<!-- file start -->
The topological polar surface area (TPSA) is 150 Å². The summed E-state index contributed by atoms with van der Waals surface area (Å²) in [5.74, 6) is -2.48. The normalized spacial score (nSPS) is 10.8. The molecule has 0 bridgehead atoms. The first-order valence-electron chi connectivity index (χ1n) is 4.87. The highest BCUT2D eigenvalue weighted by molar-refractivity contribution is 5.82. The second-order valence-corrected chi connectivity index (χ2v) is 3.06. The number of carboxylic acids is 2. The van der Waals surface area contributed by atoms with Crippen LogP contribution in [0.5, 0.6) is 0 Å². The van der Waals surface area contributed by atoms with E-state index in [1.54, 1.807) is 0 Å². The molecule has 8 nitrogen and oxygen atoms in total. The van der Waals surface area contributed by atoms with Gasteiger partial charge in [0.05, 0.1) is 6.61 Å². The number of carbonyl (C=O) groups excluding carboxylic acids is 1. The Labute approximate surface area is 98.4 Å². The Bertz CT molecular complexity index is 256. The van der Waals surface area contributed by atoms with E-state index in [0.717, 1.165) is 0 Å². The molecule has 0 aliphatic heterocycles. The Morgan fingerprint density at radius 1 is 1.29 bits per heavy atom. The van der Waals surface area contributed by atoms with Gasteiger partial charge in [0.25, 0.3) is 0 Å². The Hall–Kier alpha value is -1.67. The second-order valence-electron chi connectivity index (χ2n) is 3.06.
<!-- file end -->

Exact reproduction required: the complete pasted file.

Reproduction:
The topological polar surface area (TPSA) is 150 Å². The summed E-state index contributed by atoms with van der Waals surface area (Å²) in [5.74, 6) is -2.48. The normalized spacial score (nSPS) is 10.8. The molecule has 0 bridgehead atoms. The first-order valence-electron chi connectivity index (χ1n) is 4.87. The highest BCUT2D eigenvalue weighted by molar-refractivity contribution is 5.82. The second-order valence-corrected chi connectivity index (χ2v) is 3.06. The number of carboxylic acids is 2. The van der Waals surface area contributed by atoms with Crippen LogP contribution in [0.5, 0.6) is 0 Å². The van der Waals surface area contributed by atoms with E-state index in [1.54, 1.807) is 0 Å². The molecule has 8 nitrogen and oxygen atoms in total. The van der Waals surface area contributed by atoms with Gasteiger partial charge in [0.05, 0.1) is 6.61 Å². The number of carbonyl (C=O) groups excluding carboxylic acids is 1. The Labute approximate surface area is 98.4 Å². The Bertz CT molecular complexity index is 256. The van der Waals surface area contributed by atoms with E-state index in [0.717, 1.165) is 0 Å². The molecule has 0 aliphatic heterocycles. The Morgan fingerprint density at radius 1 is 1.29 bits per heavy atom. The van der Waals surface area contributed by atoms with Gasteiger partial charge in [0.25, 0.3) is 0 Å². The Hall–Kier alpha value is -1.67. The second-order valence-electron chi connectivity index (χ2n) is 3.06.